#15 OFFLINE   James Long

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Posted 13 March 2014 - 07:09 PM

A la carte would be the opposite of simplifying one's bill. It would be making the bill more complicated.

In the simplest form a bill would state the package(s) one has chosen to subscribe to and the price, totaled up. Then any additional fees are added and any credits are listed and the bottom line is presented for payment. Perhaps a section would show previous balance, payments since last bill and current balance due. Add a date due and one has a bill. Taking all of those facts and figures and getting them into a concise readable form is part of simplifying the bill.

Bills also include disclosures ... perhaps some are required (statements about what happens if you don't pay before the date due) ... perhaps some disclosures are not needed (statements that belong in the terms of service - not in the monthly bill). There will be some disclosures required by law - but if California requires a certain paragraph and New York requires a different paragraph should those paragraphs be on a bill sent to Illinois? Simplify.

Getting the bill down to a single page ... two pages with required disclosures ... makes it easier for the customer to understand what they are paying for. Not forgetting that the customer is paying to watch TV, not for monthly delivery of a statement that resembles a small book. Keep it super simple!

That is simplifying the bill. Not adding a la carte (which would be an increase in line items). But making the bill easy to understand.
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#16 OFFLINE   inkahauts

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Posted 13 March 2014 - 09:53 PM

IMHO a simplified bill would be all channels grouped in packages and none where its in this pack and this package, but not this one that costs inbetween, and so forth...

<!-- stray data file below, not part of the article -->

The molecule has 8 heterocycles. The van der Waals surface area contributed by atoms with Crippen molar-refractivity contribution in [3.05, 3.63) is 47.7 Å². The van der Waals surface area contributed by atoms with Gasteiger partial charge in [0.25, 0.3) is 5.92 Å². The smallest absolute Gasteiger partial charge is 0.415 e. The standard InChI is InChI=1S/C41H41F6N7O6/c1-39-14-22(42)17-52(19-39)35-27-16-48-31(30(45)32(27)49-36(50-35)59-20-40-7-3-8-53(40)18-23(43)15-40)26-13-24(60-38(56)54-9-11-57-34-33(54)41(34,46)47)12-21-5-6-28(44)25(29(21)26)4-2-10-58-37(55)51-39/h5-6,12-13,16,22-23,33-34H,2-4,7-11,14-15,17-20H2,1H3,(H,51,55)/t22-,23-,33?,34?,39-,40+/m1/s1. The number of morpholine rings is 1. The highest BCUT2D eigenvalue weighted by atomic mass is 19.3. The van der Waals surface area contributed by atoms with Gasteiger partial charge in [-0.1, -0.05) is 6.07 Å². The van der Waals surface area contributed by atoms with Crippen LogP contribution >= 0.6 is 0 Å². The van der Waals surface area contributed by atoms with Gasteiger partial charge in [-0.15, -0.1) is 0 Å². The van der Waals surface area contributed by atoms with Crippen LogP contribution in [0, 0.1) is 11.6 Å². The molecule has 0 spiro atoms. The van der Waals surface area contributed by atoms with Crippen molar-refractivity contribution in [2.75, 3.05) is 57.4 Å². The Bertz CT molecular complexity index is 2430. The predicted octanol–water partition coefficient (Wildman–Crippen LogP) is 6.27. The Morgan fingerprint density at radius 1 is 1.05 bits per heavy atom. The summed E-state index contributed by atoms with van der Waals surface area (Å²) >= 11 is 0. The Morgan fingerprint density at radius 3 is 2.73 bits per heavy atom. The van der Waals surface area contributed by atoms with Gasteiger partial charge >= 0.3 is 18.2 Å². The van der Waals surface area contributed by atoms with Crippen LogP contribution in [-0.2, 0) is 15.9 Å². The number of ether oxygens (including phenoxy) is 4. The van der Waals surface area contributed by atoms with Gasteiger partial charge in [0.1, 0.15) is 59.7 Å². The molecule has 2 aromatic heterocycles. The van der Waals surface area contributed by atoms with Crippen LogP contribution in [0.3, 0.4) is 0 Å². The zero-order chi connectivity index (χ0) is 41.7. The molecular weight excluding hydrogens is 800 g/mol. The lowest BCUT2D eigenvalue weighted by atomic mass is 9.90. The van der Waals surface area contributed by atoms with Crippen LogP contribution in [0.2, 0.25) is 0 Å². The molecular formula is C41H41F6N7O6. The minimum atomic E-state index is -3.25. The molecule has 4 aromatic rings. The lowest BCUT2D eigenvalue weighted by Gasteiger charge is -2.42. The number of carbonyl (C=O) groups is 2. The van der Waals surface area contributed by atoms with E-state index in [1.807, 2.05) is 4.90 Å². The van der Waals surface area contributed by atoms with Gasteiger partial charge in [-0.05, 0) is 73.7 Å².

#17 OFFLINE   JosephB

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Posted 18 March 2014 - 10:02 PM

Nothing is ever going to change with programming until there is a major revolt by the customers. 

 

The MVPDs (meaning the combined industry of cable, satellite, and telco TV) legally cannot gang up to drive prices down. The content companies can't do the same in the opposite direction, but they have the power. If all the major distributors told ESPN to take a hike, something would happen. The problem is that their contracts never expire at the same time and the pain inflicted would be immense. And, there's always one company that will say "I'll give you your ESPN" at any price.

 

I don't know what Dish or DirecTV expect to accomplish with "internet TV". The method of delivery isn't where the costs are at. Buying TV over the internet will be just as expensive if not more since you have to factor in data usage. Some of the talk coming about the Dish internet TV service is that it will be tied to a person, not a household so expect to get nickled and dimed even more than you are today for the ability to watch more than one thing at once. Finally, the content will cost the same because Disney isn't going to willingly blow up their business model. It'll be an improved experience, maybe even dramatically improved. But it will cost the same and there will be very, very annoying restrictions such as the inability to FF through commercials. Basically, expect a Hulu-ization of the TV experience, both via the providers' set tops and their "apps" you'll get on your phone or tablet.